Satellite positioning tech gains $12m boost


Potential seen for SBAS to aid freight transport in all its modes

Satellite positioning tech gains $12m boost
Darren Chester sees advantages in SBAS

 

The federal government has launched a $12 million, two-year program looking into the future of positioning technology in Australia.

The focus will be on Satellite Based Augmentation Systems (SBAS) technology.

The funding will be used to test instant, accurate and reliable positioning technology that could provide future safety, productivity, efficiency and environmental benefits across many industries in Australia, including transport, agriculture, construction, and resources, it says.

"Research has shown that the wide-spread adoption of improved positioning technology has the potential to generate upwards of $73 billion of value to Australia by 2030," the government adds.

According to transport minister Darren Chester, the program could test the potential of SBAS technology in the four transport sectors— road, rail maritime and aviation.

"SBAS utilises space-based and ground-based infrastructure to improve and augment the accuracy, integrity and availability of basic Global Navigation Satellite System (GNSS) signals, such as those currently provided by the USA Global Positioning System (GPS)," Chester says.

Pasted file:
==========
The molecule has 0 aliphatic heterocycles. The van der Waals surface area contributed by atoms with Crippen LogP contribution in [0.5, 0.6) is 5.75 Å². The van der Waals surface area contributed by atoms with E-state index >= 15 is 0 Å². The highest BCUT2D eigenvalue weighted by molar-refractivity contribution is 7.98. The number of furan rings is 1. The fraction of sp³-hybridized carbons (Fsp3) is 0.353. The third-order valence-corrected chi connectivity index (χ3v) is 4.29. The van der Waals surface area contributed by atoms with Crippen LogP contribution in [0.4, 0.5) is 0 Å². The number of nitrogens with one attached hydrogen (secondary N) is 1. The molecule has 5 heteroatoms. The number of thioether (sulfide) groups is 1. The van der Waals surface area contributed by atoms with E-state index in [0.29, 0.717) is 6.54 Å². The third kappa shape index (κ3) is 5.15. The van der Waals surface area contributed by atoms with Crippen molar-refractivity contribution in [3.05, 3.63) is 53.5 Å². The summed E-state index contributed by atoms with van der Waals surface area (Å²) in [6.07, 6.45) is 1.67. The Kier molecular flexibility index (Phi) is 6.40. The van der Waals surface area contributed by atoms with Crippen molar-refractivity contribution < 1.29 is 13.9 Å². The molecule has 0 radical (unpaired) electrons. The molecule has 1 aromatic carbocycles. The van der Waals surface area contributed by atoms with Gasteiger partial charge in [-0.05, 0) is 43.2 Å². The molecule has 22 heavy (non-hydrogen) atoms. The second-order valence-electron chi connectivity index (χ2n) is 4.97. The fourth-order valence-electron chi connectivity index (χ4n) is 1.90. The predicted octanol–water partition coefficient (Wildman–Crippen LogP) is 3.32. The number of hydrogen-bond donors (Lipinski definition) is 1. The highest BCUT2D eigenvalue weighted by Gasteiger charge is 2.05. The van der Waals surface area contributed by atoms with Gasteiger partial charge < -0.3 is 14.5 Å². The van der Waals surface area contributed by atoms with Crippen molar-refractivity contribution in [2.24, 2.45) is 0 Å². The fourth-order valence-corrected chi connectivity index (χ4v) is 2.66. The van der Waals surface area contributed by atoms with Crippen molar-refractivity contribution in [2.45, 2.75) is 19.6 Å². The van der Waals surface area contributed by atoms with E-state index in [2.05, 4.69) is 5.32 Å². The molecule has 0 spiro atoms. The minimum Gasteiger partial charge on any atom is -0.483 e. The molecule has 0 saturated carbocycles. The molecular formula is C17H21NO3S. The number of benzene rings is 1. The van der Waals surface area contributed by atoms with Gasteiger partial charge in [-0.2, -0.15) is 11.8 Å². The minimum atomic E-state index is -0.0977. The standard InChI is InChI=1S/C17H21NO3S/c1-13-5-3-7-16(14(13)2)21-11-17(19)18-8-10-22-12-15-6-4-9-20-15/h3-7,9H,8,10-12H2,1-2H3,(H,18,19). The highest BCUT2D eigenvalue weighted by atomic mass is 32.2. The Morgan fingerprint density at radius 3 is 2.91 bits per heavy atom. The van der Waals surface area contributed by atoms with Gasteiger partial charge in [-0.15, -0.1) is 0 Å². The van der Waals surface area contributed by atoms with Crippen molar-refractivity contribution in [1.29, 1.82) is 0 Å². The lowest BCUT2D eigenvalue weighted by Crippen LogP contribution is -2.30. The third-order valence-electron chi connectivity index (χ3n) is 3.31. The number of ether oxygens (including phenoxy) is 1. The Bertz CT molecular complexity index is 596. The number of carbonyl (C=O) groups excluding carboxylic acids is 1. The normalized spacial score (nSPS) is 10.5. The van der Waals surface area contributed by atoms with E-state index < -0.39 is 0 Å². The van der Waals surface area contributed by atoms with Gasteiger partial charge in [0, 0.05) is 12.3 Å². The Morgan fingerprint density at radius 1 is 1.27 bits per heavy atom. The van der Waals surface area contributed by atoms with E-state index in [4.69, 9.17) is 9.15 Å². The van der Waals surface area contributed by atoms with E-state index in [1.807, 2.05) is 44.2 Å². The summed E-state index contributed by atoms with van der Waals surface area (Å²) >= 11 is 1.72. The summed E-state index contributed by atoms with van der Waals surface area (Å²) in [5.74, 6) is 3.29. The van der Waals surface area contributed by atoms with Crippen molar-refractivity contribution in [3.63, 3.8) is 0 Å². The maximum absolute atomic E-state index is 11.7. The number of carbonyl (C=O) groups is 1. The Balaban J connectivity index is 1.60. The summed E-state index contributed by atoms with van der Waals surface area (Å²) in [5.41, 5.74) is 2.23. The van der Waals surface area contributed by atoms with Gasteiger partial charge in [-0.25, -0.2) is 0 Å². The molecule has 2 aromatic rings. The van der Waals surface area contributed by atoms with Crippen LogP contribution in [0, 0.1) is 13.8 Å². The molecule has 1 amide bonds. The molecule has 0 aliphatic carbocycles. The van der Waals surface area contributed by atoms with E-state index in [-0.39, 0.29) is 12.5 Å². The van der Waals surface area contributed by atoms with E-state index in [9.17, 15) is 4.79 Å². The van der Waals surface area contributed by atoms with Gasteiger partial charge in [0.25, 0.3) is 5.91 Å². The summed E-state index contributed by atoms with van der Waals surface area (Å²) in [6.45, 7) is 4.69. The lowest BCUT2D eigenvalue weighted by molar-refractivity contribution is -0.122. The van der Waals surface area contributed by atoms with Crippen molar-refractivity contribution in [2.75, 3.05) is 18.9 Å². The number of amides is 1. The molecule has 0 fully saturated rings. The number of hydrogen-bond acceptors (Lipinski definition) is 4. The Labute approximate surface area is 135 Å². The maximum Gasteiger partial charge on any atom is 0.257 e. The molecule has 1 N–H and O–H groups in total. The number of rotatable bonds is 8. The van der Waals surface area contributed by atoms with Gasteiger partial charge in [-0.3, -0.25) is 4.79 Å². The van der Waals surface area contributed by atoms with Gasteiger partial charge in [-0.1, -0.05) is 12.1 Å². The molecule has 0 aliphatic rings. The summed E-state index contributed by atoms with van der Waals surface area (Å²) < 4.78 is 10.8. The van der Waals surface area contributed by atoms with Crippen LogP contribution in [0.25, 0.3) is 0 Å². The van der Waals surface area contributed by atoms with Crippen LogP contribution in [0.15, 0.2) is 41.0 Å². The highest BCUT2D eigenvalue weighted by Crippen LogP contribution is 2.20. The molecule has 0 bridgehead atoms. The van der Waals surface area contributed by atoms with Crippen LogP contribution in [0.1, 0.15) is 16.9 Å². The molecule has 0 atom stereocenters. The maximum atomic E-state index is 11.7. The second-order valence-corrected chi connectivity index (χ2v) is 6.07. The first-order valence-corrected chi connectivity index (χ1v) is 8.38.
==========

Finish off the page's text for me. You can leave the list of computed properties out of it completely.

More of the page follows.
"The future use of SBAS technology was strongly supported by the aviation industry to assist in high accuracy GPS-dependent aircraft navigation.

"Positioning data can also be used in a range of other transport applications including maritime navigation, automated train management systems and in the future, driverless and connected cars."

The two-year project will test SBAS technology that has the potential to improve positioning accuracy in Australia to less than five centimetres.

Currently, positioning in Australia is usually accurate to five to 10 metres.

"The SBAS test-bed is Australia's first step towards joining countries such as the US, Russia, India, Japan and many across Europe in investing in SBAS technology and capitalising on the link between precise positioning, productivity and innovation," the government says.

Early this year, Geoscience Australia with the Collaborative Research Centre for Spatial Information (CRCSI,) will call for organisations from a number of industries including road, rail, spatial,  agriculture, aviation, construction, mining, maritime, spatial, and utilities to participate in the test-bed.

For more information about the SBAS test-bed and National Positioning Infrastructure Capability visit the Geoscience Australia website.

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